The detection of fraudulent behavior is often hampered by anticipation of inspections. We develop a method to detect fraud that exploits anticipatory behavior and apply it to violations of mesh size regulations in the fishing industry. Next to fishing quota, regulation of minimum mesh size of fishing nets should limit overexploitation of fish stocks. Violation of the regulation leaves a fingerprint: it alters the composition of the catch by size. Illegally small mesh size increases the catch of small fish, but does not affect the catch of large fish. Using detailed catch data and quasi-random variation in presence of the inspection vessel, we test for the presence of this fingerprint in the catch. We find that presence of the inspection vessel leads to a substantial increase in the catch of small fish; it has no identifiable effect on the catch of large fish. Our results suggest that use of illegally small mesh size is widespread and results in large-scale destruction of natural resources.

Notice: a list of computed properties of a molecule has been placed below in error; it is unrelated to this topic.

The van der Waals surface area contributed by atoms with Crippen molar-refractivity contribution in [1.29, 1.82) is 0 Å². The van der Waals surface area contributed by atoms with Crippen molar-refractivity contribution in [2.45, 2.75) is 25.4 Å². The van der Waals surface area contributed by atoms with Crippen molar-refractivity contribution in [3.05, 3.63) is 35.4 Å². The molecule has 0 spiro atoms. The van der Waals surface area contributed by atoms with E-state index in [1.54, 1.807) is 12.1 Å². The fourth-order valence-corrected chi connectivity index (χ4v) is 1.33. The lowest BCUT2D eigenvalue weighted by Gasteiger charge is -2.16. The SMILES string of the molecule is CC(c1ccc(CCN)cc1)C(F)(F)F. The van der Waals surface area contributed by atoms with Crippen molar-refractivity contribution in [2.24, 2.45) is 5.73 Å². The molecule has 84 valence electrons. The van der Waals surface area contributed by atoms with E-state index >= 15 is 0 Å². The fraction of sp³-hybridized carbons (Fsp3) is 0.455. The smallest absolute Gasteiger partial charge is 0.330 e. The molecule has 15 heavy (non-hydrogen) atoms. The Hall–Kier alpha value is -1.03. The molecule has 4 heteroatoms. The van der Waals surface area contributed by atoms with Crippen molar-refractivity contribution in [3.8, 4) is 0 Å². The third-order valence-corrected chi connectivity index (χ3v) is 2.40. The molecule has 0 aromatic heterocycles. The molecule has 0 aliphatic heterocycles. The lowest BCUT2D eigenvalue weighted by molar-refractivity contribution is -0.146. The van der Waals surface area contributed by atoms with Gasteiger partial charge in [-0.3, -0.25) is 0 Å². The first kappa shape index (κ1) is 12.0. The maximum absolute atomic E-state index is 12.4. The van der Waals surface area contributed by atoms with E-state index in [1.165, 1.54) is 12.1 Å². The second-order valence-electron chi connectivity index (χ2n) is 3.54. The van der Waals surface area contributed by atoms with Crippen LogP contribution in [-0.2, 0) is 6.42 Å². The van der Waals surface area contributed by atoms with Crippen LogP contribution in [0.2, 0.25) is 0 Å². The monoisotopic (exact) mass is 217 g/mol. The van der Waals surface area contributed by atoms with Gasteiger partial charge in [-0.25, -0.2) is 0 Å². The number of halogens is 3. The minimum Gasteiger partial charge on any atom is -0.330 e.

(with Stephen Kastoryano and Jean van Haperen)